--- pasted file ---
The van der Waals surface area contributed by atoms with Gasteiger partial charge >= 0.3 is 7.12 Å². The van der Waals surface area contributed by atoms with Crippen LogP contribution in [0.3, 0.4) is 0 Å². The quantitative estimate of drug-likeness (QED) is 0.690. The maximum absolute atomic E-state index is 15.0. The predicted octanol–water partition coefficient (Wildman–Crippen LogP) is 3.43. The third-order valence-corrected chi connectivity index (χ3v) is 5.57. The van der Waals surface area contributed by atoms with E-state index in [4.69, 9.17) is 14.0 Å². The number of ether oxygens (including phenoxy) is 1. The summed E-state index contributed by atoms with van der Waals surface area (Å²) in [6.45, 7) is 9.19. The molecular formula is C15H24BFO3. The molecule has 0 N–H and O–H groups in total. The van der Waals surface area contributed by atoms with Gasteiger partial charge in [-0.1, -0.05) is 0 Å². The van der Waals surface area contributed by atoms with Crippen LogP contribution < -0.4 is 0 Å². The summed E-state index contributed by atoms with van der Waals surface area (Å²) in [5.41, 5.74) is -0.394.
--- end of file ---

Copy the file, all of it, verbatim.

The van der Waals surface area contributed by atoms with Gasteiger partial charge >= 0.3 is 7.12 Å². The van der Waals surface area contributed by atoms with Crippen LogP contribution in [0.3, 0.4) is 0 Å². The quantitative estimate of drug-likeness (QED) is 0.690. The maximum absolute atomic E-state index is 15.0. The predicted octanol–water partition coefficient (Wildman–Crippen LogP) is 3.43. The third-order valence-corrected chi connectivity index (χ3v) is 5.57. The van der Waals surface area contributed by atoms with E-state index in [4.69, 9.17) is 14.0 Å². The number of ether oxygens (including phenoxy) is 1. The summed E-state index contributed by atoms with van der Waals surface area (Å²) in [6.45, 7) is 9.19. The molecular formula is C15H24BFO3. The molecule has 0 N–H and O–H groups in total. The van der Waals surface area contributed by atoms with Gasteiger partial charge in [-0.1, -0.05) is 0 Å². The van der Waals surface area contributed by atoms with Crippen LogP contribution < -0.4 is 0 Å². The summed E-state index contributed by atoms with van der Waals surface area (Å²) in [5.41, 5.74) is -0.394.